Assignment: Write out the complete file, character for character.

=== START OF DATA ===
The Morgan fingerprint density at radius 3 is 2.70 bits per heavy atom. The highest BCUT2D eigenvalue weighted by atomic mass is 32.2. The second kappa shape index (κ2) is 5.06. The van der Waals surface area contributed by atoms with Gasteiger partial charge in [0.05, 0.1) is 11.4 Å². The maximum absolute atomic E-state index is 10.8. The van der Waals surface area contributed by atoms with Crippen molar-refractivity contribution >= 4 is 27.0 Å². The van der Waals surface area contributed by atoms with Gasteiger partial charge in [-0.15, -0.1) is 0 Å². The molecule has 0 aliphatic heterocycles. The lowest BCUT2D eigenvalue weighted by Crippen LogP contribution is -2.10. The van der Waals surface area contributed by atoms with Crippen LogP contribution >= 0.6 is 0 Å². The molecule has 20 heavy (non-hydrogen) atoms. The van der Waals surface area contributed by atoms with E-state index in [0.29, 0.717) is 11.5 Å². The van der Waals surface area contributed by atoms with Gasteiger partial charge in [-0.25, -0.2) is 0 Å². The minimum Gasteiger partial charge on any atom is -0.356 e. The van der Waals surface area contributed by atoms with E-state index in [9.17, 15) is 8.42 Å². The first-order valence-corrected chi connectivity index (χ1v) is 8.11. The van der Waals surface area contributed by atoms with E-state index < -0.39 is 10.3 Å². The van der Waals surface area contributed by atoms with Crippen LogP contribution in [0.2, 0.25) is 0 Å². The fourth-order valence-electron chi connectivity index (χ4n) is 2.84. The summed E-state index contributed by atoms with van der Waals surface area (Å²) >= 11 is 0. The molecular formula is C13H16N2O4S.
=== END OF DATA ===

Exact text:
The Morgan fingerprint density at radius 3 is 2.70 bits per heavy atom. The highest BCUT2D eigenvalue weighted by atomic mass is 32.2. The second kappa shape index (κ2) is 5.06. The van der Waals surface area contributed by atoms with Gasteiger partial charge in [0.05, 0.1) is 11.4 Å². The maximum absolute atomic E-state index is 10.8. The van der Waals surface area contributed by atoms with Crippen molar-refractivity contribution >= 4 is 27.0 Å². The van der Waals surface area contributed by atoms with Gasteiger partial charge in [-0.15, -0.1) is 0 Å². The molecule has 0 aliphatic heterocycles. The lowest BCUT2D eigenvalue weighted by Crippen LogP contribution is -2.10. The van der Waals surface area contributed by atoms with Crippen LogP contribution >= 0.6 is 0 Å². The molecule has 20 heavy (non-hydrogen) atoms. The van der Waals surface area contributed by atoms with E-state index in [0.29, 0.717) is 11.5 Å². The van der Waals surface area contributed by atoms with Gasteiger partial charge in [-0.25, -0.2) is 0 Å². The minimum Gasteiger partial charge on any atom is -0.356 e. The van der Waals surface area contributed by atoms with E-state index in [9.17, 15) is 8.42 Å². The first-order valence-corrected chi connectivity index (χ1v) is 8.11. The van der Waals surface area contributed by atoms with E-state index < -0.39 is 10.3 Å². The van der Waals surface area contributed by atoms with Crippen LogP contribution in [0.2, 0.25) is 0 Å². The fourth-order valence-electron chi connectivity index (χ4n) is 2.84. The summed E-state index contributed by atoms with van der Waals surface area (Å²) >= 11 is 0. The molecular formula is C13H16N2O4S.